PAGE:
Lathyrus, Sweet Pea 'Cupani'

Lathyrus odoratus

Family: Fabaceae (fab-AY-see-ee) (Info)
Genus: Lathyrus (LAY-thy-russ) (Info)
Species: odoratus (oh-dor-AY-tus) (Info)
Cultivar: Cupani
Additional cultivar information:(aka Cupani's Original)



Vines and Climbers

Water Requirements:

Average Water Needs; Water regularly; do not overwater

Sun Exposure:

Full Sun

Sun to Partial Shade




Foliage Color:

Unknown - Tell us


6-8 ft. (1.8-2.4 m)


12-15 in. (30-38 cm)


Not Applicable

Where to Grow:

Unknown - Tell us


All parts of plant are poisonous if ingested

Bloom Color:


Medium Purple

Bloom Characteristics:

This plant is attractive to bees, butterflies and/or birds

Flowers are fragrant

Bloom Size:

Unknown - Tell us

Bloom Time:

Late Spring/Early Summer

Mid Summer

Late Summer/Early Fall

Other details:

Unknown - Tell us

Soil pH requirements:

6.1 to 6.5 (mildly acidic)

6.6 to 7.5 (neutral)

7.6 to 7.8 (mildly alkaline)

Patent Information:


Propagation Methods:

From seed; direct sow outdoors in fall

From seed; sow indoors before last frost

From seed; direct sow after last frost

Seed Collecting:

Allow pods to dry on plant; break open to collect seeds

Properly cleaned, seed can be successfully stored


This plant is said to grow outdoors in the following regions:

Berkeley, California

Richmond, California

San Leandro, California

Fort Myers, Florida

Allentown, Pennsylvania

Thompsons Station, Tennessee

Cedar Creek, Texas

Kalama, Washington

Tacoma, Washington

Vancouver, Washington

show all

Gardeners' Notes:


On Mar 28, 2016, wakingdream from Allentown, PA wrote:

The fragrance of Cupani is the reason I continue to grow it yearly. I save my own seeds and have found them to come true the next season. The history of this sweet pea dates to 1699 in Italy, another good reason to keep it in cultivation. Also adore the bicolor combination.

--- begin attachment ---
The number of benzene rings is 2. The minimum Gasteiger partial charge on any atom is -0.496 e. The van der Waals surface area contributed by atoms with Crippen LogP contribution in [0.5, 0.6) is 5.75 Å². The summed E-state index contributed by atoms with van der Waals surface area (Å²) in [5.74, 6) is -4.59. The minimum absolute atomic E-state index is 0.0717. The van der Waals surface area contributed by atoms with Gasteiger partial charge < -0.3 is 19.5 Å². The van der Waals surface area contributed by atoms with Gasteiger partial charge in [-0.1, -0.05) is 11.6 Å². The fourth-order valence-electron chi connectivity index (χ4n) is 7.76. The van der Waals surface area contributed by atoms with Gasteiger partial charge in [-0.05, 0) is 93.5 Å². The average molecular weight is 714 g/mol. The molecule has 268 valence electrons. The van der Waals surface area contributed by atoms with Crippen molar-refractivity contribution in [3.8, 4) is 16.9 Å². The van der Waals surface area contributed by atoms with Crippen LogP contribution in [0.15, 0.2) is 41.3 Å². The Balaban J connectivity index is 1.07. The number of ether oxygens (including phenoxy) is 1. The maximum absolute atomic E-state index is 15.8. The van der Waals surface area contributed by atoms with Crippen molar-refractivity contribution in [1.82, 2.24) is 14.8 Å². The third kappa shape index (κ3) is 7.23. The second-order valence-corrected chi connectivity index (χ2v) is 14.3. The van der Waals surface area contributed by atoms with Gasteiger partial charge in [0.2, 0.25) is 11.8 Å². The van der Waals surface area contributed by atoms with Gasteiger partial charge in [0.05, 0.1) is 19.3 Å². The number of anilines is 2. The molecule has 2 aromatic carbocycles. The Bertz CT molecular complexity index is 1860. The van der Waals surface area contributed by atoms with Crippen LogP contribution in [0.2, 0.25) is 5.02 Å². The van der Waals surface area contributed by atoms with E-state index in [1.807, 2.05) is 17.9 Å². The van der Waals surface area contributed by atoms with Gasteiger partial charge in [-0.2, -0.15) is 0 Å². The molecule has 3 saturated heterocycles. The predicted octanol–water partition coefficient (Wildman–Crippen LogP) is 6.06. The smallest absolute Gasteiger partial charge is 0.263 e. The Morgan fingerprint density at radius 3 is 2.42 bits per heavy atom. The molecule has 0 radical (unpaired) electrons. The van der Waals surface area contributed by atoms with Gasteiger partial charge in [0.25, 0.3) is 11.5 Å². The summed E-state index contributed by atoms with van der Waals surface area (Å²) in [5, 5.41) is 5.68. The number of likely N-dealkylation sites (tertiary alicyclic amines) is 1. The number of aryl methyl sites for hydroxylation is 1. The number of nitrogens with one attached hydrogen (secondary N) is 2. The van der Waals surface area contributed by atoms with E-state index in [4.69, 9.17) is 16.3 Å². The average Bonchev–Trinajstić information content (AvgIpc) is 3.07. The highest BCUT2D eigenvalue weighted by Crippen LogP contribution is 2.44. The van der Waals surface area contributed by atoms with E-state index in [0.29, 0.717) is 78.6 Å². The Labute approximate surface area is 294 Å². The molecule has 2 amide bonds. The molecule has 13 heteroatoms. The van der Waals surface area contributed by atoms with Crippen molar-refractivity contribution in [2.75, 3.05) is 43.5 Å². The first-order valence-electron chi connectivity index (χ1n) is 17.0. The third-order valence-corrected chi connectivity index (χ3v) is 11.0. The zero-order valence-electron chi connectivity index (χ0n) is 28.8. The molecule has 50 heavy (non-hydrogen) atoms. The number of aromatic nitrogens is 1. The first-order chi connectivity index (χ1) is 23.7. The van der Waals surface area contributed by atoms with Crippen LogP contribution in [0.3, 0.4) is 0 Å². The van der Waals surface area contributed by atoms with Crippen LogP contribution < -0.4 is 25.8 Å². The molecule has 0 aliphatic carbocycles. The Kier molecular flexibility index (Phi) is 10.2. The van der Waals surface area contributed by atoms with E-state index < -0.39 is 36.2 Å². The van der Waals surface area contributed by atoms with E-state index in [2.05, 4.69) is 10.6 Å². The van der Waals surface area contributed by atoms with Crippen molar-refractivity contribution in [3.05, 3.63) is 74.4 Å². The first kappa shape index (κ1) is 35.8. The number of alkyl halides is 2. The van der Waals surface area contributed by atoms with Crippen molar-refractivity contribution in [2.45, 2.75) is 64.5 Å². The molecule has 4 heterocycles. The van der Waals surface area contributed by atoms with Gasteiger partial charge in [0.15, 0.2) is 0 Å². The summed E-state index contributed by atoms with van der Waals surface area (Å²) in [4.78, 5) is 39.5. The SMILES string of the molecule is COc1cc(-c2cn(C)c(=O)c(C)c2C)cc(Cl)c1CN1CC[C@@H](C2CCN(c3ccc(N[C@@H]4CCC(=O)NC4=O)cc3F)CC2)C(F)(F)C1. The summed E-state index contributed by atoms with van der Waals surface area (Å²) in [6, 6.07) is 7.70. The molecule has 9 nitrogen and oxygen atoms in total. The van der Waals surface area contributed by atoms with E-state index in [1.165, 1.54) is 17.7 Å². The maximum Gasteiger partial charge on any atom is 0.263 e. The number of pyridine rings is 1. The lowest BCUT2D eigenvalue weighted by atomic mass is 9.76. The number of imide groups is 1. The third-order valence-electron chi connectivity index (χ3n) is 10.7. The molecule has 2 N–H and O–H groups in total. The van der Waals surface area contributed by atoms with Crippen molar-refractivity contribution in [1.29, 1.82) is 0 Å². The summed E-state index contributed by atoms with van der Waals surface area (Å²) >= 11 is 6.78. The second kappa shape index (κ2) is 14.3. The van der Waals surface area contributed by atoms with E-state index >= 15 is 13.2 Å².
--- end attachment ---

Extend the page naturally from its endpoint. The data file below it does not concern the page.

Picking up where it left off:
On Feb 22, 2010, lzyjo from Thompsons Station, TN (Zone 7a) wrote:

Had a good experience with Cupani last year. I found they held up well in the Tennessee heat, flowering for 6-8 weeks, before giving up by the 4th of July. Will try planting earlier this year. Originally from Sicily. Good heat tolerance. Classic sweet pea fragrance. A small bouquet will scent a room.


On Jun 25, 2009, SW_gardener from (Zone 6a) wrote:

We grew this for the first time this year and yesterday it opened it's first bloom and is loaded up with buds! I love the fact that this is THE ORIGINAL NON-HYBRID Sweet Pea. You have got to love heirlooms!


On Mar 5, 2007, berrygirl from Braselton, GA (Zone 8a) wrote:

This ancient sweetpea is literally the grandaddy of them all, as all other sweetpeas have descended from it. It was grown in Middlesex England in 1699 by a teacher named Dr. Uvedale. He obtained the seeds from a Sicilian monk named Franciscus Cupani, its namesake. Unlike a lot of the odorless moderns, this one has a great strong scent. Annual, 5' tall


On Mar 2, 2006, girlndocs from Tacoma, WA wrote:

The original sweet pea, a very old strain. Glowing purple-rose blooms, on the small side compared to more modern sweet peas, but generously produced and very fragrant. A sweet, neat appearance rather than billowy or butterflylike. Very pretty sweet pea.

Germination is excellent and the plants are resilient and just keep on blooming -- although pretty neglected, mine produced successive flushes till late September when I stopped deadheading. Each flush had slightly smaller flowers and shorter stems than the one before.

I don't think I had any success with self-sowing, maybe this year.